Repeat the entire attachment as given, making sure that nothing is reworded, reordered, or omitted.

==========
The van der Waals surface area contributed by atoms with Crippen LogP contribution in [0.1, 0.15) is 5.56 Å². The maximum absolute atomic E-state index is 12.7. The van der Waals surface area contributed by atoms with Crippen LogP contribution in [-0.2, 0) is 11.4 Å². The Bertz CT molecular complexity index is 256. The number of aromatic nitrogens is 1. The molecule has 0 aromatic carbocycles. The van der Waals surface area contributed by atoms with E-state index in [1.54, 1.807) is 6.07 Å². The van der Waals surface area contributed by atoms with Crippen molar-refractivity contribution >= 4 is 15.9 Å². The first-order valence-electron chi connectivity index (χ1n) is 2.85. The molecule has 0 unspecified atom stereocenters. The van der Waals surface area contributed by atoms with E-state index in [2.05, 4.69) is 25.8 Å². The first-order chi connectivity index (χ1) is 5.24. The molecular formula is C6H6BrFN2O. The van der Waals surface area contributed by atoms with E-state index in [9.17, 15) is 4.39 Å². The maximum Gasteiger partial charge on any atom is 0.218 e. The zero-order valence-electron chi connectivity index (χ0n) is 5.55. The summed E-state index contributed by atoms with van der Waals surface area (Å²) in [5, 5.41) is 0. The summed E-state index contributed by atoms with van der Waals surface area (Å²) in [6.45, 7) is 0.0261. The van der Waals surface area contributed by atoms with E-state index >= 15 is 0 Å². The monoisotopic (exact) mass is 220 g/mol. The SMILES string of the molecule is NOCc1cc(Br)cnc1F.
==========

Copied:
The van der Waals surface area contributed by atoms with Crippen LogP contribution in [0.1, 0.15) is 5.56 Å². The maximum absolute atomic E-state index is 12.7. The van der Waals surface area contributed by atoms with Crippen LogP contribution in [-0.2, 0) is 11.4 Å². The Bertz CT molecular complexity index is 256. The number of aromatic nitrogens is 1. The molecule has 0 aromatic carbocycles. The van der Waals surface area contributed by atoms with E-state index in [1.54, 1.807) is 6.07 Å². The van der Waals surface area contributed by atoms with Crippen molar-refractivity contribution >= 4 is 15.9 Å². The first-order valence-electron chi connectivity index (χ1n) is 2.85. The molecule has 0 unspecified atom stereocenters. The van der Waals surface area contributed by atoms with E-state index in [2.05, 4.69) is 25.8 Å². The first-order chi connectivity index (χ1) is 5.24. The molecular formula is C6H6BrFN2O. The van der Waals surface area contributed by atoms with E-state index in [9.17, 15) is 4.39 Å². The maximum Gasteiger partial charge on any atom is 0.218 e. The zero-order valence-electron chi connectivity index (χ0n) is 5.55. The summed E-state index contributed by atoms with van der Waals surface area (Å²) in [5, 5.41) is 0. The summed E-state index contributed by atoms with van der Waals surface area (Å²) in [6.45, 7) is 0.0261. The van der Waals surface area contributed by atoms with E-state index >= 15 is 0 Å². The monoisotopic (exact) mass is 220 g/mol. The SMILES string of the molecule is NOCc1cc(Br)cnc1F.